Plotting and Programming in Python

This lesson is an introduction to programming in Python for people with little or no previous programming experience. It uses plotting as its motivating example, and is designed to be used in both Data Carpentry and Software Carpentry workshops. This lesson references the Jupyter Notebook, but can be taught using a regular Python interpreter as well. Please note that this lesson uses Python 3 rather than Python 2.

Under Design

This lesson is currently in its early design stage; please check the design notes to see what we have so far. Contributions are very welcome: we would be particularly grateful for exercises and for commentary on the ones already there.


  1. Learners need to understand what files and directories are, what a working directory is, and how to start a Python interpreter.

  2. Learners must install Python before the class starts.

  3. Learners must get the gapminder data before class starts: please download and unzip the file

    Please see the setup instructions for details.


Setup Download files required for the lesson
00:00 1. Running and Quitting How can I run Python programs?
00:15 2. Variables and Assignment How can I store data in programs?
00:35 3. Data Types and Type Conversion What kinds of data do programs store?
How can I convert one type to another?
00:40 4. Built-in Functions and Help How can I use built-in functions?
How can I find out what they do?
What kind of errors can occur in programs?
01:00 5. Lists How can I store multiple values?
01:20 6. Tuples & Dictionaries How can I add semantic value to my collections of multiple values?
01:35 7. Break Break
01:50 8. Libraries How can I use software that other people have written?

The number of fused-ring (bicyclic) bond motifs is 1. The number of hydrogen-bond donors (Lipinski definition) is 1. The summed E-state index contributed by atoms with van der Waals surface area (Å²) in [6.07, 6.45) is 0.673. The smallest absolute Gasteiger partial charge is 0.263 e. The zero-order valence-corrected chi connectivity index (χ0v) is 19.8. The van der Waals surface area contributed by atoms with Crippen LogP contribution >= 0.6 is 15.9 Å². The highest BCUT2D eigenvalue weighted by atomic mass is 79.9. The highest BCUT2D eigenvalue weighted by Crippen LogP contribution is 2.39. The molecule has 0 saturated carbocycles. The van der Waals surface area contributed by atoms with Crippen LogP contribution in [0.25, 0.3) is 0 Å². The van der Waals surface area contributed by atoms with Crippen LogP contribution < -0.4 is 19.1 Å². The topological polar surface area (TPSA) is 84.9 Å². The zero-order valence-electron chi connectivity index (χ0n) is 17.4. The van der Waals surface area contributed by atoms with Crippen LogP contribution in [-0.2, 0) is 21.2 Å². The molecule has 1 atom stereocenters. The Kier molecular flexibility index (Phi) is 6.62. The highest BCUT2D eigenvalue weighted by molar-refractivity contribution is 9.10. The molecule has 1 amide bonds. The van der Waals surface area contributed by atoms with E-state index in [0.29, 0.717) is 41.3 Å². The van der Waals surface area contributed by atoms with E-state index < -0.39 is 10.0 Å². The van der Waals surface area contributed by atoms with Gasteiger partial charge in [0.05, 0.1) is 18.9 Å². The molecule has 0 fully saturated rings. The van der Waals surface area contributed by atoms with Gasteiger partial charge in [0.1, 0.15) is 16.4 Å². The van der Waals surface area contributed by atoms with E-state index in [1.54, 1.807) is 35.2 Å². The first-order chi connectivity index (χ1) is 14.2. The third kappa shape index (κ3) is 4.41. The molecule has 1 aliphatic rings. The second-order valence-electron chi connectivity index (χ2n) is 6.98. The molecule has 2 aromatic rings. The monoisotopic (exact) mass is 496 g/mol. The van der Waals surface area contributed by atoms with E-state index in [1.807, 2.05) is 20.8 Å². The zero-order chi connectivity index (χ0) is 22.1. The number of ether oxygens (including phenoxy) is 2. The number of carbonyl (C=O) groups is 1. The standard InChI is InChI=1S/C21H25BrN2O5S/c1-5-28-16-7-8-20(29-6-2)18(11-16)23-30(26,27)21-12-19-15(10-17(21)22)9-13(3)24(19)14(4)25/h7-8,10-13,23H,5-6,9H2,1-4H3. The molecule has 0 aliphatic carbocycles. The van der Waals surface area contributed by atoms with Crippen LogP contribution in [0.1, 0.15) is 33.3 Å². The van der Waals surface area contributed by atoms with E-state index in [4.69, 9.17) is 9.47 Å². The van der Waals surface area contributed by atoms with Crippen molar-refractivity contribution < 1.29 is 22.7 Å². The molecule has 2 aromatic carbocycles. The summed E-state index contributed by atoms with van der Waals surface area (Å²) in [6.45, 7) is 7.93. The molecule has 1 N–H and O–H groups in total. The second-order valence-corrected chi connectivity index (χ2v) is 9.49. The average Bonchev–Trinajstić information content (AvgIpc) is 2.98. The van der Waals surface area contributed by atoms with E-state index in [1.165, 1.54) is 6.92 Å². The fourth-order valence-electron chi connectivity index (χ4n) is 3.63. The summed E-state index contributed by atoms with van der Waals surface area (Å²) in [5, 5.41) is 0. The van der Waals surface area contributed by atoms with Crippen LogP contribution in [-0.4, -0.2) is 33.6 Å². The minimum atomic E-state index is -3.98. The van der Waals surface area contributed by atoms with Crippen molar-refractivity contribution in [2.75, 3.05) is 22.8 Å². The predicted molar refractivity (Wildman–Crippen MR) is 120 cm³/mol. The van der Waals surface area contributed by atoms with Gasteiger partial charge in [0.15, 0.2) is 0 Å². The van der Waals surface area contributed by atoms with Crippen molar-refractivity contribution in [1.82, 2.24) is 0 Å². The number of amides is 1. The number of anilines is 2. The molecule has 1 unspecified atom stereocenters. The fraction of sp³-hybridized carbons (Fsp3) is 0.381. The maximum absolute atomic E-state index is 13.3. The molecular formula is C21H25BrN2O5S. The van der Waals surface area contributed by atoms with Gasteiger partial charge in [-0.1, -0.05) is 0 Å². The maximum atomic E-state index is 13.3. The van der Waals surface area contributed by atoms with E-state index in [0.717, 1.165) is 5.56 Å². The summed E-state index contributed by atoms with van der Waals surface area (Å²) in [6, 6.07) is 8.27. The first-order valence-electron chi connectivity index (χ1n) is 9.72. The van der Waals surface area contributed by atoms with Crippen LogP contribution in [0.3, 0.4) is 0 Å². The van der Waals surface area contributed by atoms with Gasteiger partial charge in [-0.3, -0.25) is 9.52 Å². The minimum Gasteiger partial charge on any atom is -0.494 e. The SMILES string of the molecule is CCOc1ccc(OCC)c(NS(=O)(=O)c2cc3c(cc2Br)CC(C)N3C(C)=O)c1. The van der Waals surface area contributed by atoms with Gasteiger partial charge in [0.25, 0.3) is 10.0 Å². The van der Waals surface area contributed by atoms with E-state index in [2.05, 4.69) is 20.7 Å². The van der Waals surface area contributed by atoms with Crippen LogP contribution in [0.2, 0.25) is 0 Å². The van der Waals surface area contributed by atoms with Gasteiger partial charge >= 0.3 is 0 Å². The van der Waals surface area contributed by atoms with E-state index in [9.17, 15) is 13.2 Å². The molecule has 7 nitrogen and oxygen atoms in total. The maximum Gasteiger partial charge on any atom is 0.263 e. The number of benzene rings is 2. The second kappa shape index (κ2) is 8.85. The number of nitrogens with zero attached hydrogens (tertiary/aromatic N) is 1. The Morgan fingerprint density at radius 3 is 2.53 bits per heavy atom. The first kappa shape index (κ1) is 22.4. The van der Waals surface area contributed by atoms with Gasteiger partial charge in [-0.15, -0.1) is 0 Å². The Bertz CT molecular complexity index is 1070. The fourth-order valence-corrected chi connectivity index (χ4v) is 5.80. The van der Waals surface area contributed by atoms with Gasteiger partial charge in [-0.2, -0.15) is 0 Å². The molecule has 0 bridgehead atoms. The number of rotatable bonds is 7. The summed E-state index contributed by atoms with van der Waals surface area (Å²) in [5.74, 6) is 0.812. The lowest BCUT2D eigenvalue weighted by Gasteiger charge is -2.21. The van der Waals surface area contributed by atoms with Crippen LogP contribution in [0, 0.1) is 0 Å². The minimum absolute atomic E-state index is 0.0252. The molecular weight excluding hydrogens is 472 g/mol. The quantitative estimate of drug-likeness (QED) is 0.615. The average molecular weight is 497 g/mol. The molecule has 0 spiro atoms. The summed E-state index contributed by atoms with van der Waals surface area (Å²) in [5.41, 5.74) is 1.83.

How can I find out what that software does?
02:00 9. Reading Tabular Data into DataFrames How can I read tabular data?
02:20 10. Plotting How can I plot my data?
02:25 11. Writing Functions How can I create my own functions?
02:50 12. For Loops How can I make a program do many things?
03:05 13. Conditionals How can programs do different things for different data?
03:25 14. Wrap-Up Exercise How can we put together all of today’s material?
03:45 15. Pandas DataFrames How can I do statistical analysis of tabular data?
03:50 16. Command-Line Programs How can I write Python programs that will work like Unix command-line tools?
04:37 17. Defensive Programming How do I predict and avoid user confusion?
04:52 18. Refactoring When should I reorganize my code so it is more clear and readable for others?
How can I organize my code so that it is useable in other places?
Why do I almost always want to write my code as though it will be used somewhere else?
05:03 19. Running Scripts and Importing How can I import some of my work even if it is part of a program?
05:33 20. Programming Style How can I make my programs more readable?
How do most programmers format their code?
How can programs check their own operation?
05:43 21. Wrap-Up What have we learned?
What else is out there and where do I find it?
06:03 Finish

The actual schedule may vary slightly depending on the topics and exercises chosen by the instructor.